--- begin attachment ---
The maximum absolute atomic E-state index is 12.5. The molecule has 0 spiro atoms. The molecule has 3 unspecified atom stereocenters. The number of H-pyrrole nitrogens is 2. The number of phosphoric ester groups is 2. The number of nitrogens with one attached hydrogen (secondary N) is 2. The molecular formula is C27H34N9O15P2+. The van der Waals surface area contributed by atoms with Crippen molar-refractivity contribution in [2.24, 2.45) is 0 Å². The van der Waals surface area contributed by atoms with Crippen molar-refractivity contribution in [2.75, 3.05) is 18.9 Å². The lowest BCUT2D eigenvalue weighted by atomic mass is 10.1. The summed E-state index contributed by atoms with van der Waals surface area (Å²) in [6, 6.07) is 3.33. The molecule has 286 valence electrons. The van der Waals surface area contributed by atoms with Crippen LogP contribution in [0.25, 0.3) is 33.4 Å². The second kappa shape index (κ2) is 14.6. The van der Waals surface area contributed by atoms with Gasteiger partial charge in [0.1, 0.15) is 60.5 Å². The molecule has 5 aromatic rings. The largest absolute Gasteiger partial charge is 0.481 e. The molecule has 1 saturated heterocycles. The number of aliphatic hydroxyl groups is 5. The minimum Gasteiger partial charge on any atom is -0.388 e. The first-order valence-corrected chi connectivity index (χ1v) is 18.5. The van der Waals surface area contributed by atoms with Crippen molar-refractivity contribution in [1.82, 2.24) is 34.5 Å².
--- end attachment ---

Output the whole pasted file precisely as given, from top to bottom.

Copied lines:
The maximum absolute atomic E-state index is 12.5. The molecule has 0 spiro atoms. The molecule has 3 unspecified atom stereocenters. The number of H-pyrrole nitrogens is 2. The number of phosphoric ester groups is 2. The number of nitrogens with one attached hydrogen (secondary N) is 2. The molecular formula is C27H34N9O15P2+. The van der Waals surface area contributed by atoms with Crippen molar-refractivity contribution in [2.24, 2.45) is 0 Å². The van der Waals surface area contributed by atoms with Crippen molar-refractivity contribution in [2.75, 3.05) is 18.9 Å². The lowest BCUT2D eigenvalue weighted by atomic mass is 10.1. The summed E-state index contributed by atoms with van der Waals surface area (Å²) in [6, 6.07) is 3.33. The molecule has 286 valence electrons. The van der Waals surface area contributed by atoms with Crippen LogP contribution in [0.25, 0.3) is 33.4 Å². The second kappa shape index (κ2) is 14.6. The van der Waals surface area contributed by atoms with Gasteiger partial charge in [0.1, 0.15) is 60.5 Å². The molecule has 5 aromatic rings. The largest absolute Gasteiger partial charge is 0.481 e. The molecule has 1 saturated heterocycles. The number of aliphatic hydroxyl groups is 5. The minimum Gasteiger partial charge on any atom is -0.388 e. The first-order valence-corrected chi connectivity index (χ1v) is 18.5. The van der Waals surface area contributed by atoms with Crippen molar-refractivity contribution in [1.82, 2.24) is 34.5 Å².